Initiated by the World Health Organization, the Age-Friendly Communities movement aims to help both urban and rural communities transform in ways that respond to the needs of the most vulnerable.
Initiated by the World Health Organization, the Age-Friendly Communities movement aims to help both urban and rural communities transform in ways that respond to the needs of the most vulnerable. AARP (formerly called the American Association of Retired Persons), which administers the program in the United States, believes that these communities “should provide safe, walkable streets; age-friendly housing and transportation options; access to needed services; and opportunities for residents of all ages to participate in community life.”2 Indeed, communities that approach planning with older people in mind, and at the decision making table, tend to be more accessible and work better for everyone else too.
AARP has also identified 8 domains of livability that can be used by communities as a framework to organize their work and prioritize their most urgent needs while on their way to becoming more age-friendly (Figure 2). 3 This framework offers a lot of flexibility for towns to focus on all or just some of these domains, combine them when deemed appropriate, or even add a new domain.
So far, there are hundreds of municipalities and six states across the US that have joined the Age-Friendly Communities Network, including Massachusetts. Within our state, almost 70 municipalities have received the designation, although Deerfield remains the only one in the Franklin County and the North Quabbin region to do so. Getting enrolled in the network is only the first step toward achieving liveability, and represents the town’s commitment to actively work to increase the age-friendliness of the community. The full process takes 3 to 5 years and includes 4 major phases: enrollment, conducting surveys to assess needs, creating an action plan, and implementation.
The good news is that LifePath has received a grant to initiate and coordinate Age Friendly work in our service area. Moreover, we will be integrating dementia-friendly work in this project to ensure that our age-friendly efforts also meet the needs of people living with dementia and their caregivers. This means that LifePath will play the role of a catalyst, convening and connecting different stakeholders in our communities to form action teams that will lead the project. Stakeholders will include local officials, Councils on Aging, the business community, civil society organizations, and any interested residents that want to help shape the direction and future of this project. In order to be successful, it is vital that we create diverse and multisectoral teams that are plugged into different facets of life in the region, so that we can generate accurate assessments of needs and effective action plans addressing them.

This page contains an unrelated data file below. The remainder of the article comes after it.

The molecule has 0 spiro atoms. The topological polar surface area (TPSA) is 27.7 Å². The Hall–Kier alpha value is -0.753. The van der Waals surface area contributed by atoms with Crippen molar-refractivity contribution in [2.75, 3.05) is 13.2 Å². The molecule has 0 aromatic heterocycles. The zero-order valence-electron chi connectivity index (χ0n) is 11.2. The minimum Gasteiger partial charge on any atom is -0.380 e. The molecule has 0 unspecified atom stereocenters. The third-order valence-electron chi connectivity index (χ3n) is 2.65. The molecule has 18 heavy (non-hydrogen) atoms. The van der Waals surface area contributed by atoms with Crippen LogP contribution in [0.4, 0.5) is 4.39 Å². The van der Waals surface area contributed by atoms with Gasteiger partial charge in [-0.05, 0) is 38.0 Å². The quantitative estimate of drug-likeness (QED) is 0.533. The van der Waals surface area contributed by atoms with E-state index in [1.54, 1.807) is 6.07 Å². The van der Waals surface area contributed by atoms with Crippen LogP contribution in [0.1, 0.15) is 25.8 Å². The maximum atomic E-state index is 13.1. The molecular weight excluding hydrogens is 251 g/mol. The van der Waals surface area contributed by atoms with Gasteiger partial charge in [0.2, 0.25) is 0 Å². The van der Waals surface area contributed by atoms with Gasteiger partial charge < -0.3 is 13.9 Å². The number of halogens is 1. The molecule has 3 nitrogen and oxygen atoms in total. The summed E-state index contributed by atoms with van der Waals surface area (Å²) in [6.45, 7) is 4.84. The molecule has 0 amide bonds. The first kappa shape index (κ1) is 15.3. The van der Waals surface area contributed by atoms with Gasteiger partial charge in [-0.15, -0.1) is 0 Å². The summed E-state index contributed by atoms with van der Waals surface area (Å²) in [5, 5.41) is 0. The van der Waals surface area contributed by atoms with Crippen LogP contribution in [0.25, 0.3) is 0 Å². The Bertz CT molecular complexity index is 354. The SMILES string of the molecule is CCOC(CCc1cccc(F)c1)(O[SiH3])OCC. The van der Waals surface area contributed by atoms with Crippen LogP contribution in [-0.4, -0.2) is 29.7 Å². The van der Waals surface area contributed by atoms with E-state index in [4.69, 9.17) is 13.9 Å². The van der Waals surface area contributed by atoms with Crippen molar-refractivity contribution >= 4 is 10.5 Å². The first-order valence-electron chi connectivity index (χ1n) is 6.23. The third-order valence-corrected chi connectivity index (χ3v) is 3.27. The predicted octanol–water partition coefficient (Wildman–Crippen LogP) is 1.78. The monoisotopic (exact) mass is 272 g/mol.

- Written by Janis Merrell
Join LifePath’s intergenerational “Inclusion Showcase” by creating a piece of art that will stimulate dialogue and reflection about racism and inclusion within our community, inspired by the Black Lives Matter movement. Participants of all artistic levels, ages, races, identities, orientations, cultures, and backgrounds are strongly encouraged to participate. Questions for reflection: Have you ever experienced or witnessed racism? Do you know someone who has? How could Western Massachusetts be a more inclusive community?
By October 5, artists should respond to the Committee Leader, Diana Balmonte, and clarify what type of art they wish to present and if they are presenting as a group or an individual.
There are two ways to participate!
- Any group or organization may work together to create an original piece of artwork. The virtual group may create a play, musical piece, mural, or use another medium of the group’s choice based on the theme of “inclusion.”
- Individuals may create and submit via email an original, individual piece of artwork (a video; an image of their drawing, sculpture, painting, etc; an essay or a fictional work with a 3,000 word limit; or an audio file) based on the theme of “inclusion.”